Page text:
Trump Administration’s Push for Gas Exports Faces Market Glut

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With supplies appearing bountiful, and other countries aiming to increase their own production, opposition has mostly abated, except in pockets of the East Coast and Pacific Northwest. There remains enthusiastic support along the gulf coasts of Louisiana and Texas, where there is substantial room for more growth.

For the Trump administration, the economic benefits of gas export infrastructure are paramount. Each natural gas export terminal can require an investment of $10 billion or more, produce thousands of construction jobs and consume millions of pounds of steel. Then there is the additional drilling and production of gas, which is then cooled to minus 260 degrees, condensing it to a liquid known as liquefied natural gas, or L.N.G., to be shipped on giant tankers to Asian, European and Latin American markets.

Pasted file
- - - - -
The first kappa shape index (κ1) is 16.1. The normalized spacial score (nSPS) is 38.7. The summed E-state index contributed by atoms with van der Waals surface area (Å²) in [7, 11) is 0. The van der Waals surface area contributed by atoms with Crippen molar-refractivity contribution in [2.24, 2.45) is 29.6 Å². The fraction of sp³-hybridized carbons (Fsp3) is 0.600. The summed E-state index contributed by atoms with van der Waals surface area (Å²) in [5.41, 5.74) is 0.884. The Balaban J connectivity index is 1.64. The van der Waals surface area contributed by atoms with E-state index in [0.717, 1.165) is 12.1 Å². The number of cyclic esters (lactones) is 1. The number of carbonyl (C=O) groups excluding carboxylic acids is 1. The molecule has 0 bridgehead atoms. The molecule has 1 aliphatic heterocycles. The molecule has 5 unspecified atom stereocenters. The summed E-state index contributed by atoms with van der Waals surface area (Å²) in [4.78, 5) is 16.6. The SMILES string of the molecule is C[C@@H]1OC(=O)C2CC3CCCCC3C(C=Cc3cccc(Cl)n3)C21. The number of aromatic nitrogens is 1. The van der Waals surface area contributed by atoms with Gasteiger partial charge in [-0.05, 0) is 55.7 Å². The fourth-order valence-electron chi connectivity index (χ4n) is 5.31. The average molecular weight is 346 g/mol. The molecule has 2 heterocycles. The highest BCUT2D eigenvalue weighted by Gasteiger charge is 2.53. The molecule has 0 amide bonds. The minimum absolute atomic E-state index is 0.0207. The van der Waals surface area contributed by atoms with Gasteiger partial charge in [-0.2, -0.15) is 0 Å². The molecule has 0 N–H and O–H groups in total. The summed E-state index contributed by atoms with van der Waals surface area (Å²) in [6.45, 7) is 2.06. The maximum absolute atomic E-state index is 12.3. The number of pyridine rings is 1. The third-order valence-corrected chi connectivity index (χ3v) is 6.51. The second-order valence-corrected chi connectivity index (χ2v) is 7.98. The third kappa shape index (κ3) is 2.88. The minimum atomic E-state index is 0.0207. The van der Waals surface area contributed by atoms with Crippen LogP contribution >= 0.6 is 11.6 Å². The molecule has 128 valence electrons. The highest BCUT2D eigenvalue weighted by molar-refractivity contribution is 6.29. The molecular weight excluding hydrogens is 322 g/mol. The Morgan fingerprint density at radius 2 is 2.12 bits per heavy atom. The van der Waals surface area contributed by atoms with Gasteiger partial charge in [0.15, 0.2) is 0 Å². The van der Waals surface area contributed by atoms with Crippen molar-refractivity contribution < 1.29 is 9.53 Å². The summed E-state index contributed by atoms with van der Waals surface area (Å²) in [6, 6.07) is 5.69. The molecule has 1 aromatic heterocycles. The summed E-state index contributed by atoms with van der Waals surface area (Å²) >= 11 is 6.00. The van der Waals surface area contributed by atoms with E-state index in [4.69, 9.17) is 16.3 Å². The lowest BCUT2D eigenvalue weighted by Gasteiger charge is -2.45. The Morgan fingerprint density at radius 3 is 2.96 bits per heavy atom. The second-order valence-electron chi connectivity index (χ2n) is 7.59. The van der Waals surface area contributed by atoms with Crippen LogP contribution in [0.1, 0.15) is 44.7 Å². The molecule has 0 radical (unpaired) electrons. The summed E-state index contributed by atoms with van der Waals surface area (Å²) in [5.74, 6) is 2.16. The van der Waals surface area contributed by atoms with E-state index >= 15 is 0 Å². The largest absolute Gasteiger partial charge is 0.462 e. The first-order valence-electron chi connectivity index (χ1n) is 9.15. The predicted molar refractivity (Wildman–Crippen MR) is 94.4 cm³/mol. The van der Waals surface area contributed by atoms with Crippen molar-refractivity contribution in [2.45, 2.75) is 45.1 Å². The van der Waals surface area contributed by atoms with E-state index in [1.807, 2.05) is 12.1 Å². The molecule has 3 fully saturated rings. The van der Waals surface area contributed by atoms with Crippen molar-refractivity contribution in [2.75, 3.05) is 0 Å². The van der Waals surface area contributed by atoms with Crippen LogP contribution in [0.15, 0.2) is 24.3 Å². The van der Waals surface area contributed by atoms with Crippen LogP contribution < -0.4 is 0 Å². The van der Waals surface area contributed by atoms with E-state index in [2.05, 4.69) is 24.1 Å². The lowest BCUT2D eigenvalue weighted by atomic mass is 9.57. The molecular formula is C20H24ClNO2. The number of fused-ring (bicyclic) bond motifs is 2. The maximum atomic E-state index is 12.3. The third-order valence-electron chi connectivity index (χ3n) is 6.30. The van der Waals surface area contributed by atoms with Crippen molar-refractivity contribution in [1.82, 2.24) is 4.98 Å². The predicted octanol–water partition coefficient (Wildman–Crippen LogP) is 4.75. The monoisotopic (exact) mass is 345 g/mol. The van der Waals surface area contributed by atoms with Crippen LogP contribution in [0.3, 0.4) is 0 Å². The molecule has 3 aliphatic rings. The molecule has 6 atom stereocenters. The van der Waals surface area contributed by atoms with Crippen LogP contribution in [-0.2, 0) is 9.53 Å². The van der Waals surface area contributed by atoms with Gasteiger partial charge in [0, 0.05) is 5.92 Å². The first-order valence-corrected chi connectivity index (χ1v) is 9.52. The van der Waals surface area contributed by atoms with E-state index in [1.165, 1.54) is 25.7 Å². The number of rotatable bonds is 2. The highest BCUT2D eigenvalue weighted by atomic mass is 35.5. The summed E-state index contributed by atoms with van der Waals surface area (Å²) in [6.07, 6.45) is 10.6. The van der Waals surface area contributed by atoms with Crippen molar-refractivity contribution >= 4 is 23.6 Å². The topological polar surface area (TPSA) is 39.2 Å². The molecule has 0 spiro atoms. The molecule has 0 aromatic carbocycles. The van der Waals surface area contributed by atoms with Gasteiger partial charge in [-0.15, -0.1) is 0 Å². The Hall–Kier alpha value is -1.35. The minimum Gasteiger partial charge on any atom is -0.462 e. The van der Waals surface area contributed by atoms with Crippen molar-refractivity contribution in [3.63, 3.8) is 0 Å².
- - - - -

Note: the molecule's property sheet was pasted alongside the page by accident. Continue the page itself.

The recent expansion of the Panama Canal has quickened the route to growing markets in Japan, South Korea and elsewhere in Asia, making American gas more competitive.

“Exporting L.N.G. meets many objectives, including helping to address the trade imbalance,” said Daniel Yergin, the energy historian and vice chairman of IHS Markit, a consultancy. “This supports jobs, this supports investment in energy, this supports exports, a whole host of administration objectives.”

Once six facilities under construction or being expanded are completed over the next few years, the additional liquefied gas exports could amount to as much as $50 billion in annual revenue, depending on gas prices. Much of that would help balance the trade deficit with China, an administration objective.

Additionally, four big pipelines are being built this year to take more gas to Mexico, with at least two more slated to begin transporting gas by the end of 2018. With Mexico converting its power sector to natural gas from fuel oil, the country already imports more than 5 percent of United States gas production, which particularly helps Texas gas producers and pipeline companies.

To some extent, even American coal companies could benefit from more gas exports, because exporting natural gas tends to support its price. That is important because inexpensive gas has been the leading enemy of the shrinking coal industry, a head-to-head competitor.